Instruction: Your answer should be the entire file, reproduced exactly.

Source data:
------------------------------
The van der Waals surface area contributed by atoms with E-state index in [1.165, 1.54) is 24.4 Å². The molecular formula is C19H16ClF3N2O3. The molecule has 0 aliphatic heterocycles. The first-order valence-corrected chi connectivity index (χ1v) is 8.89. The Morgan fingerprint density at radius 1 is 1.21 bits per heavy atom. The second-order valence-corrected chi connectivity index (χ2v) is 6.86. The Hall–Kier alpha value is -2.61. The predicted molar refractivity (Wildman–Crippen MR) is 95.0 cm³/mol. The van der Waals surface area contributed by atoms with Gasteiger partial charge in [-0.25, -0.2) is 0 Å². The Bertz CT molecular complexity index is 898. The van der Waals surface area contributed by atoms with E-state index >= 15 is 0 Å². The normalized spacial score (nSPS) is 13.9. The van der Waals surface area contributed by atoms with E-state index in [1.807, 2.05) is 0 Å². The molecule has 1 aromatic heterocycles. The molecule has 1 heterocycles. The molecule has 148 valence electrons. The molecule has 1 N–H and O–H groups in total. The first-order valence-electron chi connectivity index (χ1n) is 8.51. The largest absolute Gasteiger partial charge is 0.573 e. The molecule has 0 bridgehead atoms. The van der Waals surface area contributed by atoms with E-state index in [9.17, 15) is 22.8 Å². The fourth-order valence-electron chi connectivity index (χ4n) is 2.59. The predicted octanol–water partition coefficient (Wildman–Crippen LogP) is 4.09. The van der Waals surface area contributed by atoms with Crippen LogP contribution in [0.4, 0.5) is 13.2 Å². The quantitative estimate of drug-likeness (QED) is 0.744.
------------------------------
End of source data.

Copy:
The van der Waals surface area contributed by atoms with E-state index in [1.165, 1.54) is 24.4 Å². The molecular formula is C19H16ClF3N2O3. The molecule has 0 aliphatic heterocycles. The first-order valence-corrected chi connectivity index (χ1v) is 8.89. The Morgan fingerprint density at radius 1 is 1.21 bits per heavy atom. The second-order valence-corrected chi connectivity index (χ2v) is 6.86. The Hall–Kier alpha value is -2.61. The predicted molar refractivity (Wildman–Crippen MR) is 95.0 cm³/mol. The van der Waals surface area contributed by atoms with Gasteiger partial charge in [-0.25, -0.2) is 0 Å². The Bertz CT molecular complexity index is 898. The van der Waals surface area contributed by atoms with E-state index >= 15 is 0 Å². The normalized spacial score (nSPS) is 13.9. The van der Waals surface area contributed by atoms with E-state index in [1.807, 2.05) is 0 Å². The molecule has 1 aromatic heterocycles. The molecule has 1 heterocycles. The molecule has 148 valence electrons. The molecule has 1 N–H and O–H groups in total. The first-order valence-electron chi connectivity index (χ1n) is 8.51. The largest absolute Gasteiger partial charge is 0.573 e. The molecule has 0 bridgehead atoms. The van der Waals surface area contributed by atoms with E-state index in [9.17, 15) is 22.8 Å². The fourth-order valence-electron chi connectivity index (χ4n) is 2.59. The predicted octanol–water partition coefficient (Wildman–Crippen LogP) is 4.09. The van der Waals surface area contributed by atoms with Crippen LogP contribution in [0.4, 0.5) is 13.2 Å². The quantitative estimate of drug-likeness (QED) is 0.744.